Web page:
Child Maltreatment Incidence Data Linkages (CMI Data Linkages), 2017 - 2022

The Child Maltreatment Incidence Data Linkages (CMI Data Linkages) project aims to explore how innovative administrative data linkages can improve our understanding of child maltreatment incidence and related risk and protective factors. CMI Data Linkages, which began in fall 2017, identified 5 sites using linked administrative data to examine child maltreatment incidence and related risk and protective factors. The project is supporting these sites as they enhance their existing linked administrative data by:

  • Using innovative methods to link/analyze administrative data;
  • Linking novel administrative data sources; or
  • Scaling or replicating an existing data linkage or analysis approach in a new geographic area or jurisdiction.

The project provides sites with access to experts to help address challenges and supports a collaborative cross-site learning network that facilitates communication and information sharing. The project is also conducting a cross-site feasibility study to: (1) examine the factors (including state and local context, resources, organizational capacity, peer support, training, and existing infrastructure) that promote or impede the enhancement or scaling of existing administrative data linkage and analysis practices related to child maltreatment; and  (2) determine the availability and quality of information on child maltreatment incidence and associated risk and protective factors that can be gleaned from linked administrative data. CMI Data Linkages intends to inform the accurate and ongoing surveillance of the incidence of child abuse and neglect and future prevention and treatment efforts.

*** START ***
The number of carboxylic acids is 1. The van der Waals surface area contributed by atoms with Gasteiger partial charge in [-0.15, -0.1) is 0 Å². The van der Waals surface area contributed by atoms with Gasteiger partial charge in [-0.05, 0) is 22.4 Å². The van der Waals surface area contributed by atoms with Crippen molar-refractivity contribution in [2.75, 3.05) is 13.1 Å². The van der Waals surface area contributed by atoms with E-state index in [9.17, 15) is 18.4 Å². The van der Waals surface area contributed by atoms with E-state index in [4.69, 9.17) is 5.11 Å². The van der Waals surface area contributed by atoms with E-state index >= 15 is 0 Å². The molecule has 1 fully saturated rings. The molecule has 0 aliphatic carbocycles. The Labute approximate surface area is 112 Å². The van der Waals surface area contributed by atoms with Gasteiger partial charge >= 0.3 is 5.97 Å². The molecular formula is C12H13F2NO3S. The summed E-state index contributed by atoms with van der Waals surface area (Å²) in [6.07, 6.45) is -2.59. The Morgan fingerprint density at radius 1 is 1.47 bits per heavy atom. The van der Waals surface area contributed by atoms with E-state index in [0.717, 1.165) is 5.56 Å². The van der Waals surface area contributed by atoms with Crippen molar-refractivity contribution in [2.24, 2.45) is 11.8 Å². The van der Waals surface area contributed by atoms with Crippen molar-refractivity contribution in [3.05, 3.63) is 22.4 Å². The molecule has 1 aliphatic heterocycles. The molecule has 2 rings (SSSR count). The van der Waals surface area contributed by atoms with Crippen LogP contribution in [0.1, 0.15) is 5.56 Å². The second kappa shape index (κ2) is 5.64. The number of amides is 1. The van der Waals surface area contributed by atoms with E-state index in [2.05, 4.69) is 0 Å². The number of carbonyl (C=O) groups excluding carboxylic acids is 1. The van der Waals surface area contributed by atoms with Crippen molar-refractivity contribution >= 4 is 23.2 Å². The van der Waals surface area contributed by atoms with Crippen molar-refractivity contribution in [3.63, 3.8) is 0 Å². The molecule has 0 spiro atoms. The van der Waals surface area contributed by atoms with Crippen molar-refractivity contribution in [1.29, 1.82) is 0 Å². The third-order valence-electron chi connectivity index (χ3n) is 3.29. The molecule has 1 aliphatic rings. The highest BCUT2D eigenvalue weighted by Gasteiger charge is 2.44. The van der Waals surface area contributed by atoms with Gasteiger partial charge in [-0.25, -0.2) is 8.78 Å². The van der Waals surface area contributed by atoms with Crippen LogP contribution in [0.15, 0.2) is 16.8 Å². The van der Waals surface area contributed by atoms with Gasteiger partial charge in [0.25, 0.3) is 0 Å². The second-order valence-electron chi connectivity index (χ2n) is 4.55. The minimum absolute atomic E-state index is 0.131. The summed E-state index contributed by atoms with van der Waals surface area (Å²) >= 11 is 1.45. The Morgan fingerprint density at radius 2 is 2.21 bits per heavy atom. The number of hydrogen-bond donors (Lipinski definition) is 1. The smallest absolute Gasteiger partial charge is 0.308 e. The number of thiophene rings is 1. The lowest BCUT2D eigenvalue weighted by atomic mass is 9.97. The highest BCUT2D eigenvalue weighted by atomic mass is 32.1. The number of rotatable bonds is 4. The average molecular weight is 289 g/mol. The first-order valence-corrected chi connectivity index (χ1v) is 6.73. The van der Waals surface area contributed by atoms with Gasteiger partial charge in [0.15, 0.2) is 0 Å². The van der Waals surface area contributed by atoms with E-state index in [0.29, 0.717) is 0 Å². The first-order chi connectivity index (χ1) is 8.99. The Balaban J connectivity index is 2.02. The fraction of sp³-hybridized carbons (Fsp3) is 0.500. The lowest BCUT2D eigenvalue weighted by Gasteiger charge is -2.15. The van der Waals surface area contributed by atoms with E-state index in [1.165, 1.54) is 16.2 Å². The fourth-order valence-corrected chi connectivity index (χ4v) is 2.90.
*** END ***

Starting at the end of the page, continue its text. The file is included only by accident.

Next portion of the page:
This project is conducted through a contract to Mathematica.

Point(s) of contact: Jenessa Malin and Christine Fortunato.

Related Resources

Accurate and ongoing surveillance of the incidence of child maltreatment and related risk and protective factors can help to inform policy and programs as well as shape prevention and intervention efforts. One promising approach to capturing this information is by linking local, state, or federal administrative records, such as those from child welfare, health, social services, education, public safety, and other agencies.